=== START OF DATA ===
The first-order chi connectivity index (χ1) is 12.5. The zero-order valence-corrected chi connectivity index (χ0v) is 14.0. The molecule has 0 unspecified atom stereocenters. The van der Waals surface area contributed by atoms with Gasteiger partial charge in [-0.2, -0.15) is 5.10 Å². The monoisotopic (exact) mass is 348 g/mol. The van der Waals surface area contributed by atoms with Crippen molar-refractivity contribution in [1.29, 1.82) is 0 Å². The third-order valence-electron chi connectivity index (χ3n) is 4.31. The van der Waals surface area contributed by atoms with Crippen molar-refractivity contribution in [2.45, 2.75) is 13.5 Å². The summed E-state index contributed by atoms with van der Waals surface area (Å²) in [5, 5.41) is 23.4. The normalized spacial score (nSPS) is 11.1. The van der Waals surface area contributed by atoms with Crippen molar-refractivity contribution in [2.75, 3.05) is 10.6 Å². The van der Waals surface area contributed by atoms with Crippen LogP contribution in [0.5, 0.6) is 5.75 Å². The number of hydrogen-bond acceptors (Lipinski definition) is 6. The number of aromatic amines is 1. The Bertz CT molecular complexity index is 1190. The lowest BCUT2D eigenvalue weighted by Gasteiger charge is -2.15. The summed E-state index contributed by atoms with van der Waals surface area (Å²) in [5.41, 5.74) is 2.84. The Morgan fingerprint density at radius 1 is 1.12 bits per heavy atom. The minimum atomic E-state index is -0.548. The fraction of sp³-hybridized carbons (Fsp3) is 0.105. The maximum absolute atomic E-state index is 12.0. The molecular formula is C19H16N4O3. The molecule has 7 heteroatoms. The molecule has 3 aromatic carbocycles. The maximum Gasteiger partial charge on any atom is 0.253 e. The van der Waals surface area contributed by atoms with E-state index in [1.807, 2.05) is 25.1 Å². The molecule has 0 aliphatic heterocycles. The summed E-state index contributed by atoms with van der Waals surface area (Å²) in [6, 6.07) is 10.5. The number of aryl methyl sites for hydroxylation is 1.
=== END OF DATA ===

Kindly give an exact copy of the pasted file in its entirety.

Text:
The first-order chi connectivity index (χ1) is 12.5. The zero-order valence-corrected chi connectivity index (χ0v) is 14.0. The molecule has 0 unspecified atom stereocenters. The van der Waals surface area contributed by atoms with Gasteiger partial charge in [-0.2, -0.15) is 5.10 Å². The monoisotopic (exact) mass is 348 g/mol. The van der Waals surface area contributed by atoms with Crippen molar-refractivity contribution in [1.29, 1.82) is 0 Å². The third-order valence-electron chi connectivity index (χ3n) is 4.31. The van der Waals surface area contributed by atoms with Crippen molar-refractivity contribution in [2.45, 2.75) is 13.5 Å². The summed E-state index contributed by atoms with van der Waals surface area (Å²) in [5, 5.41) is 23.4. The normalized spacial score (nSPS) is 11.1. The van der Waals surface area contributed by atoms with Crippen molar-refractivity contribution in [2.75, 3.05) is 10.6 Å². The van der Waals surface area contributed by atoms with Crippen LogP contribution in [0.5, 0.6) is 5.75 Å². The number of hydrogen-bond acceptors (Lipinski definition) is 6. The number of aromatic amines is 1. The Bertz CT molecular complexity index is 1190. The lowest BCUT2D eigenvalue weighted by Gasteiger charge is -2.15. The summed E-state index contributed by atoms with van der Waals surface area (Å²) in [5.41, 5.74) is 2.84. The Morgan fingerprint density at radius 1 is 1.12 bits per heavy atom. The minimum atomic E-state index is -0.548. The fraction of sp³-hybridized carbons (Fsp3) is 0.105. The maximum absolute atomic E-state index is 12.0. The molecular formula is C19H16N4O3. The molecule has 7 heteroatoms. The molecule has 3 aromatic carbocycles. The maximum Gasteiger partial charge on any atom is 0.253 e. The van der Waals surface area contributed by atoms with E-state index in [1.807, 2.05) is 25.1 Å². The molecule has 0 aliphatic heterocycles. The summed E-state index contributed by atoms with van der Waals surface area (Å²) in [6, 6.07) is 10.5. The number of aryl methyl sites for hydroxylation is 1.